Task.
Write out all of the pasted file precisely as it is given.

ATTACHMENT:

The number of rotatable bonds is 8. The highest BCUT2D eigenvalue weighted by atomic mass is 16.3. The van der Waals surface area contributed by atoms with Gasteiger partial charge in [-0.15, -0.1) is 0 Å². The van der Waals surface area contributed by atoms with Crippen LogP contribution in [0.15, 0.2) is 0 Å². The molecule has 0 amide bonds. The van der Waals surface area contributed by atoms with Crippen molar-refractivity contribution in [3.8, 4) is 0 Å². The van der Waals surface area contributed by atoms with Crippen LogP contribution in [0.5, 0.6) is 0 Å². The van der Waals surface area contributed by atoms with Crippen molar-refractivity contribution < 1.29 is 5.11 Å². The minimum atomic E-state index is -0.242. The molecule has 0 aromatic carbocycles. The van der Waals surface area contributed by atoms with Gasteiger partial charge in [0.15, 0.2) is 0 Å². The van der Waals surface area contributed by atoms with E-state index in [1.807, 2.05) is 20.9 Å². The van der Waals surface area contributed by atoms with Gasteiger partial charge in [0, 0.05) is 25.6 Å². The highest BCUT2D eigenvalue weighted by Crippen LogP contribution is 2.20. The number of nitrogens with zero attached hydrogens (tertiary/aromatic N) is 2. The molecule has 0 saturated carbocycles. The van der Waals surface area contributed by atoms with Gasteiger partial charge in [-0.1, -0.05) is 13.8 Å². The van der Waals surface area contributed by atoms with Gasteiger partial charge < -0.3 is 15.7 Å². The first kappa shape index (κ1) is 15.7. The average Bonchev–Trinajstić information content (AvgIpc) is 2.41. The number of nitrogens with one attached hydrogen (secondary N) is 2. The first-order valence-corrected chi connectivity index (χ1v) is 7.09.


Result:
The number of rotatable bonds is 8. The highest BCUT2D eigenvalue weighted by atomic mass is 16.3. The van der Waals surface area contributed by atoms with Gasteiger partial charge in [-0.15, -0.1) is 0 Å². The van der Waals surface area contributed by atoms with Crippen LogP contribution in [0.15, 0.2) is 0 Å². The molecule has 0 amide bonds. The van der Waals surface area contributed by atoms with Crippen molar-refractivity contribution in [3.8, 4) is 0 Å². The van der Waals surface area contributed by atoms with Crippen LogP contribution in [0.5, 0.6) is 0 Å². The van der Waals surface area contributed by atoms with Crippen molar-refractivity contribution < 1.29 is 5.11 Å². The minimum atomic E-state index is -0.242. The molecule has 0 aromatic carbocycles. The van der Waals surface area contributed by atoms with Gasteiger partial charge in [0.15, 0.2) is 0 Å². The van der Waals surface area contributed by atoms with E-state index in [1.807, 2.05) is 20.9 Å². The van der Waals surface area contributed by atoms with Gasteiger partial charge in [0, 0.05) is 25.6 Å². The highest BCUT2D eigenvalue weighted by Crippen LogP contribution is 2.20. The number of nitrogens with zero attached hydrogens (tertiary/aromatic N) is 2. The molecule has 0 saturated carbocycles. The van der Waals surface area contributed by atoms with Gasteiger partial charge in [-0.1, -0.05) is 13.8 Å². The van der Waals surface area contributed by atoms with Gasteiger partial charge < -0.3 is 15.7 Å². The first kappa shape index (κ1) is 15.7. The average Bonchev–Trinajstić information content (AvgIpc) is 2.41. The number of nitrogens with one attached hydrogen (secondary N) is 2. The first-order valence-corrected chi connectivity index (χ1v) is 7.09.